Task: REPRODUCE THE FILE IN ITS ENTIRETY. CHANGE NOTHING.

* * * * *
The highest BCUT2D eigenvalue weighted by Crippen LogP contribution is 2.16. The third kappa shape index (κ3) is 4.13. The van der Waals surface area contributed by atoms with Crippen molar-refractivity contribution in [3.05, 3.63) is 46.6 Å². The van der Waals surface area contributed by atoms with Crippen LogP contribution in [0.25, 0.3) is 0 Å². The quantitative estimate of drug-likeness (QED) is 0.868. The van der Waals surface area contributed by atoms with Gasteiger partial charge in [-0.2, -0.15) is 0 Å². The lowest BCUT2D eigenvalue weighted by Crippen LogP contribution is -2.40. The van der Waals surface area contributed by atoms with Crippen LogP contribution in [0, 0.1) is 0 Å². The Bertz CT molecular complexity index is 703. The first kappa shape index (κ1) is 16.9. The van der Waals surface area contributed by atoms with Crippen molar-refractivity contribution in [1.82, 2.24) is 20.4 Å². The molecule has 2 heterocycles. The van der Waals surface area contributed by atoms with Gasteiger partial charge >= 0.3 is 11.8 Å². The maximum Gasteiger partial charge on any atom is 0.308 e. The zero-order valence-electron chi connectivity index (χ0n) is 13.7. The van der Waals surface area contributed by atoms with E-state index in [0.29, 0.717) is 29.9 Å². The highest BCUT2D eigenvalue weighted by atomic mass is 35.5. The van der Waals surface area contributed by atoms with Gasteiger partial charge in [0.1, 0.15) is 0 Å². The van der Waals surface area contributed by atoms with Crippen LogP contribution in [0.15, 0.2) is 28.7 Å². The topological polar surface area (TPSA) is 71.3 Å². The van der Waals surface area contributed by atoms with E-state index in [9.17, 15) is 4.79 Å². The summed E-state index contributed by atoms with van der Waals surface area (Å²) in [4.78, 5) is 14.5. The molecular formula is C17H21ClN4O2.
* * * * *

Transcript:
The highest BCUT2D eigenvalue weighted by Crippen LogP contribution is 2.16. The third kappa shape index (κ3) is 4.13. The van der Waals surface area contributed by atoms with Crippen molar-refractivity contribution in [3.05, 3.63) is 46.6 Å². The van der Waals surface area contributed by atoms with Crippen LogP contribution in [0.25, 0.3) is 0 Å². The quantitative estimate of drug-likeness (QED) is 0.868. The van der Waals surface area contributed by atoms with Gasteiger partial charge in [-0.2, -0.15) is 0 Å². The lowest BCUT2D eigenvalue weighted by Crippen LogP contribution is -2.40. The van der Waals surface area contributed by atoms with Crippen LogP contribution in [0, 0.1) is 0 Å². The Bertz CT molecular complexity index is 703. The first kappa shape index (κ1) is 16.9. The van der Waals surface area contributed by atoms with Crippen molar-refractivity contribution in [1.82, 2.24) is 20.4 Å². The molecule has 2 heterocycles. The van der Waals surface area contributed by atoms with Gasteiger partial charge >= 0.3 is 11.8 Å². The maximum Gasteiger partial charge on any atom is 0.308 e. The zero-order valence-electron chi connectivity index (χ0n) is 13.7. The van der Waals surface area contributed by atoms with E-state index in [0.29, 0.717) is 29.9 Å². The highest BCUT2D eigenvalue weighted by atomic mass is 35.5. The van der Waals surface area contributed by atoms with Gasteiger partial charge in [0.1, 0.15) is 0 Å². The van der Waals surface area contributed by atoms with Crippen LogP contribution in [0.15, 0.2) is 28.7 Å². The topological polar surface area (TPSA) is 71.3 Å². The van der Waals surface area contributed by atoms with E-state index in [9.17, 15) is 4.79 Å². The summed E-state index contributed by atoms with van der Waals surface area (Å²) in [4.78, 5) is 14.5. The molecular formula is C17H21ClN4O2.